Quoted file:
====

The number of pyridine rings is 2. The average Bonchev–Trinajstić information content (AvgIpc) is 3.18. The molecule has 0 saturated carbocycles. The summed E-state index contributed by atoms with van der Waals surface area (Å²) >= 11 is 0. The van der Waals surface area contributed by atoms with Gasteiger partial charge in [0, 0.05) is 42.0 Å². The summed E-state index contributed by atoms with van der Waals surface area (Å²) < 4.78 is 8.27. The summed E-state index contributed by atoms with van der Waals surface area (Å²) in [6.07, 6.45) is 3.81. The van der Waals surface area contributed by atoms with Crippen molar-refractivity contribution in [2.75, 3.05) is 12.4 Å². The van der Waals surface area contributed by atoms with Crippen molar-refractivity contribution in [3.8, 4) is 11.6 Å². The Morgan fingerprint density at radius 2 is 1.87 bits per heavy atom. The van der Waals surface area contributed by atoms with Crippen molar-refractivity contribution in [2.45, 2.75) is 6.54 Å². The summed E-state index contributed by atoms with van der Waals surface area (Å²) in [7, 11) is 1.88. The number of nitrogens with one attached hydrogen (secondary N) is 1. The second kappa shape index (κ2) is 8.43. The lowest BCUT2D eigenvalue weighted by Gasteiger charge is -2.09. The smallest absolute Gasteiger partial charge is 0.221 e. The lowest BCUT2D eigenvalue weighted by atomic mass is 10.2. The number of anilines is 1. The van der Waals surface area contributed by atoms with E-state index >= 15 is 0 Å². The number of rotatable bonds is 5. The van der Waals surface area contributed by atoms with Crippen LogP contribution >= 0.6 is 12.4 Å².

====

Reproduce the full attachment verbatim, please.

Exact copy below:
The number of pyridine rings is 2. The average Bonchev–Trinajstić information content (AvgIpc) is 3.18. The molecule has 0 saturated carbocycles. The summed E-state index contributed by atoms with van der Waals surface area (Å²) >= 11 is 0. The van der Waals surface area contributed by atoms with Gasteiger partial charge in [0, 0.05) is 42.0 Å². The summed E-state index contributed by atoms with van der Waals surface area (Å²) < 4.78 is 8.27. The summed E-state index contributed by atoms with van der Waals surface area (Å²) in [6.07, 6.45) is 3.81. The van der Waals surface area contributed by atoms with Crippen molar-refractivity contribution in [2.75, 3.05) is 12.4 Å². The van der Waals surface area contributed by atoms with Crippen molar-refractivity contribution in [3.8, 4) is 11.6 Å². The Morgan fingerprint density at radius 2 is 1.87 bits per heavy atom. The van der Waals surface area contributed by atoms with Crippen molar-refractivity contribution in [2.45, 2.75) is 6.54 Å². The summed E-state index contributed by atoms with van der Waals surface area (Å²) in [7, 11) is 1.88. The number of nitrogens with one attached hydrogen (secondary N) is 1. The second kappa shape index (κ2) is 8.43. The lowest BCUT2D eigenvalue weighted by Gasteiger charge is -2.09. The smallest absolute Gasteiger partial charge is 0.221 e. The lowest BCUT2D eigenvalue weighted by atomic mass is 10.2. The number of anilines is 1. The van der Waals surface area contributed by atoms with E-state index >= 15 is 0 Å². The number of rotatable bonds is 5. The van der Waals surface area contributed by atoms with Crippen LogP contribution >= 0.6 is 12.4 Å².